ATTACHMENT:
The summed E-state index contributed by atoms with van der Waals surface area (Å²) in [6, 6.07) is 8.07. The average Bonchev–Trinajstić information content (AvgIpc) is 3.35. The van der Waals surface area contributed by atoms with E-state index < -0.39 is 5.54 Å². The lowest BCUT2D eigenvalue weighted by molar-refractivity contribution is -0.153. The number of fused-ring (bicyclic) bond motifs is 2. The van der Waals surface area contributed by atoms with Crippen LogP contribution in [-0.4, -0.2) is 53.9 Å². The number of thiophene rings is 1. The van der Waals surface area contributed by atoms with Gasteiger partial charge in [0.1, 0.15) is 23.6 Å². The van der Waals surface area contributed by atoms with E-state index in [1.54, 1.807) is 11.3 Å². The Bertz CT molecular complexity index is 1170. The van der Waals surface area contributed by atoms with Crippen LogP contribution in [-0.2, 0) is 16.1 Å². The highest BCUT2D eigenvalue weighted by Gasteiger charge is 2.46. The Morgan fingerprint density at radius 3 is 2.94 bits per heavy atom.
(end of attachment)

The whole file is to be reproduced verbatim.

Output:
The summed E-state index contributed by atoms with van der Waals surface area (Å²) in [6, 6.07) is 8.07. The average Bonchev–Trinajstić information content (AvgIpc) is 3.35. The van der Waals surface area contributed by atoms with E-state index < -0.39 is 5.54 Å². The lowest BCUT2D eigenvalue weighted by molar-refractivity contribution is -0.153. The number of fused-ring (bicyclic) bond motifs is 2. The van der Waals surface area contributed by atoms with Crippen LogP contribution in [-0.4, -0.2) is 53.9 Å². The number of thiophene rings is 1. The van der Waals surface area contributed by atoms with Gasteiger partial charge in [0.1, 0.15) is 23.6 Å². The van der Waals surface area contributed by atoms with E-state index in [1.54, 1.807) is 11.3 Å². The Bertz CT molecular complexity index is 1170. The van der Waals surface area contributed by atoms with Crippen LogP contribution in [-0.2, 0) is 16.1 Å². The highest BCUT2D eigenvalue weighted by Gasteiger charge is 2.46. The Morgan fingerprint density at radius 3 is 2.94 bits per heavy atom.